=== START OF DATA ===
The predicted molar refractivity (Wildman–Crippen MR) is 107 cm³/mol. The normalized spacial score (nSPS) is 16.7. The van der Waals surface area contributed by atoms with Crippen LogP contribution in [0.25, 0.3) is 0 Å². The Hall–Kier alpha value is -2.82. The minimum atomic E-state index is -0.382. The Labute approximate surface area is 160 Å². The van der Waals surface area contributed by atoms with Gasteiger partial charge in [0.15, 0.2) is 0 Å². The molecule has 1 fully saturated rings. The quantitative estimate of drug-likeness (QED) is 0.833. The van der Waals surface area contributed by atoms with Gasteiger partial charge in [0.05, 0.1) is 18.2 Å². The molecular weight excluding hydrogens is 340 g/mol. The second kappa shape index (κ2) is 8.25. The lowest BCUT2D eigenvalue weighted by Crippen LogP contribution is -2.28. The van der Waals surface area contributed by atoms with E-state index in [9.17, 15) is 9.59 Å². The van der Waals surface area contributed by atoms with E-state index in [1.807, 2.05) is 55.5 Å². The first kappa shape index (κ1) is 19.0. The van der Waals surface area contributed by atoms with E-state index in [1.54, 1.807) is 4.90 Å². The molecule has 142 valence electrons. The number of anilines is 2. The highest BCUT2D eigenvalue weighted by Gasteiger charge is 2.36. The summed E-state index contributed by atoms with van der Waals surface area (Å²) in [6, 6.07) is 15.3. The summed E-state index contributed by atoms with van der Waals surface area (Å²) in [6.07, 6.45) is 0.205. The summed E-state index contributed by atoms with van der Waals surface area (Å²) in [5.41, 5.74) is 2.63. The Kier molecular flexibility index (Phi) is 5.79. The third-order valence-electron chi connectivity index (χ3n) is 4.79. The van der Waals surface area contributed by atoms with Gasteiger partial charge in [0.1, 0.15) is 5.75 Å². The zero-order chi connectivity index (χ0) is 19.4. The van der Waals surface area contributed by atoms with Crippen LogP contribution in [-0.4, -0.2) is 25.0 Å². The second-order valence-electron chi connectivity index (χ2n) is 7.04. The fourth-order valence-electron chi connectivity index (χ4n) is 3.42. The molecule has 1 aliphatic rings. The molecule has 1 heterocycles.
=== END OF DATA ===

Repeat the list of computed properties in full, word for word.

The predicted molar refractivity (Wildman–Crippen MR) is 107 cm³/mol. The normalized spacial score (nSPS) is 16.7. The van der Waals surface area contributed by atoms with Crippen LogP contribution in [0.25, 0.3) is 0 Å². The Hall–Kier alpha value is -2.82. The minimum atomic E-state index is -0.382. The Labute approximate surface area is 160 Å². The van der Waals surface area contributed by atoms with Gasteiger partial charge in [0.15, 0.2) is 0 Å². The molecule has 1 fully saturated rings. The quantitative estimate of drug-likeness (QED) is 0.833. The van der Waals surface area contributed by atoms with Gasteiger partial charge in [0.05, 0.1) is 18.2 Å². The molecular weight excluding hydrogens is 340 g/mol. The second kappa shape index (κ2) is 8.25. The lowest BCUT2D eigenvalue weighted by Crippen LogP contribution is -2.28. The van der Waals surface area contributed by atoms with E-state index in [9.17, 15) is 9.59 Å². The van der Waals surface area contributed by atoms with E-state index in [1.807, 2.05) is 55.5 Å². The first kappa shape index (κ1) is 19.0. The van der Waals surface area contributed by atoms with E-state index in [1.54, 1.807) is 4.90 Å². The molecule has 142 valence electrons. The number of anilines is 2. The highest BCUT2D eigenvalue weighted by Gasteiger charge is 2.36. The summed E-state index contributed by atoms with van der Waals surface area (Å²) in [6, 6.07) is 15.3. The summed E-state index contributed by atoms with van der Waals surface area (Å²) in [6.07, 6.45) is 0.205. The summed E-state index contributed by atoms with van der Waals surface area (Å²) in [5.41, 5.74) is 2.63. The Kier molecular flexibility index (Phi) is 5.79. The third-order valence-electron chi connectivity index (χ3n) is 4.79. The van der Waals surface area contributed by atoms with Gasteiger partial charge in [0.1, 0.15) is 5.75 Å². The zero-order chi connectivity index (χ0) is 19.4. The van der Waals surface area contributed by atoms with Crippen LogP contribution in [-0.4, -0.2) is 25.0 Å². The second-order valence-electron chi connectivity index (χ2n) is 7.04. The fourth-order valence-electron chi connectivity index (χ4n) is 3.42. The molecule has 1 aliphatic rings. The molecule has 1 heterocycles.